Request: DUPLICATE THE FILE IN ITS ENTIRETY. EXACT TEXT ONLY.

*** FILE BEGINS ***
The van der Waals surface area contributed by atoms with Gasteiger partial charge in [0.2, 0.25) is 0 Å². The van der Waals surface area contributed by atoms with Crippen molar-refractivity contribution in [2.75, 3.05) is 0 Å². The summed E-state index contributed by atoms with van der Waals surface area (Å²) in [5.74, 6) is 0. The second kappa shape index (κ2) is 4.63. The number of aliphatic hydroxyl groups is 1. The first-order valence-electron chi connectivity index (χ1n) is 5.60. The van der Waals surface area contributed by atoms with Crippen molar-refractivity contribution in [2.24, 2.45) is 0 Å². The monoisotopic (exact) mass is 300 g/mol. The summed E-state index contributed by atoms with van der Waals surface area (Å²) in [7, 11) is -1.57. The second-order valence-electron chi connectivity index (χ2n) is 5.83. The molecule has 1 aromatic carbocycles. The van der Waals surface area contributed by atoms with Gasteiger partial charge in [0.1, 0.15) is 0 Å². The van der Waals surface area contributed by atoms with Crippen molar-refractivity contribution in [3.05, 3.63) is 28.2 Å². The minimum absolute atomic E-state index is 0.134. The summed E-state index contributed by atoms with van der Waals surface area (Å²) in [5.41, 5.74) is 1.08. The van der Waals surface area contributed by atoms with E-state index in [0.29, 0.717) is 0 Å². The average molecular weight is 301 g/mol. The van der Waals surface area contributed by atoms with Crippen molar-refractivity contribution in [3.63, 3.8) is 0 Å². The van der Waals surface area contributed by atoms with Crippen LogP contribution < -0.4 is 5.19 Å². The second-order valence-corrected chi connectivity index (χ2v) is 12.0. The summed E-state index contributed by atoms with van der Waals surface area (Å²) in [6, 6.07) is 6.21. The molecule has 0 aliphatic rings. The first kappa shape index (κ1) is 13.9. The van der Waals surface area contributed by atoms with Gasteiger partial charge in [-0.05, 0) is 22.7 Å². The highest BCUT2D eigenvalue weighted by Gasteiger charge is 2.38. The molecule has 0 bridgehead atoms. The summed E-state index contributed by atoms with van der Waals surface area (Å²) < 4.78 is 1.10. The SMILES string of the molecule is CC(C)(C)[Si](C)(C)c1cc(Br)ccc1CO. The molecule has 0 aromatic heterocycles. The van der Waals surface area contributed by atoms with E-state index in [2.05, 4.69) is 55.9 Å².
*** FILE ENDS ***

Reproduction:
The van der Waals surface area contributed by atoms with Gasteiger partial charge in [0.2, 0.25) is 0 Å². The van der Waals surface area contributed by atoms with Crippen molar-refractivity contribution in [2.75, 3.05) is 0 Å². The summed E-state index contributed by atoms with van der Waals surface area (Å²) in [5.74, 6) is 0. The second kappa shape index (κ2) is 4.63. The number of aliphatic hydroxyl groups is 1. The first-order valence-electron chi connectivity index (χ1n) is 5.60. The van der Waals surface area contributed by atoms with Crippen molar-refractivity contribution in [2.24, 2.45) is 0 Å². The monoisotopic (exact) mass is 300 g/mol. The summed E-state index contributed by atoms with van der Waals surface area (Å²) in [7, 11) is -1.57. The second-order valence-electron chi connectivity index (χ2n) is 5.83. The molecule has 1 aromatic carbocycles. The van der Waals surface area contributed by atoms with Gasteiger partial charge in [0.1, 0.15) is 0 Å². The van der Waals surface area contributed by atoms with Crippen molar-refractivity contribution in [3.05, 3.63) is 28.2 Å². The minimum absolute atomic E-state index is 0.134. The summed E-state index contributed by atoms with van der Waals surface area (Å²) in [5.41, 5.74) is 1.08. The van der Waals surface area contributed by atoms with E-state index in [0.29, 0.717) is 0 Å². The average molecular weight is 301 g/mol. The van der Waals surface area contributed by atoms with Crippen molar-refractivity contribution in [3.63, 3.8) is 0 Å². The van der Waals surface area contributed by atoms with Crippen LogP contribution < -0.4 is 5.19 Å². The second-order valence-corrected chi connectivity index (χ2v) is 12.0. The summed E-state index contributed by atoms with van der Waals surface area (Å²) in [6, 6.07) is 6.21. The molecule has 0 aliphatic rings. The first kappa shape index (κ1) is 13.9. The van der Waals surface area contributed by atoms with Gasteiger partial charge in [-0.05, 0) is 22.7 Å². The highest BCUT2D eigenvalue weighted by Gasteiger charge is 2.38. The molecule has 0 bridgehead atoms. The summed E-state index contributed by atoms with van der Waals surface area (Å²) < 4.78 is 1.10. The SMILES string of the molecule is CC(C)(C)[Si](C)(C)c1cc(Br)ccc1CO. The molecule has 0 aromatic heterocycles. The van der Waals surface area contributed by atoms with E-state index in [2.05, 4.69) is 55.9 Å².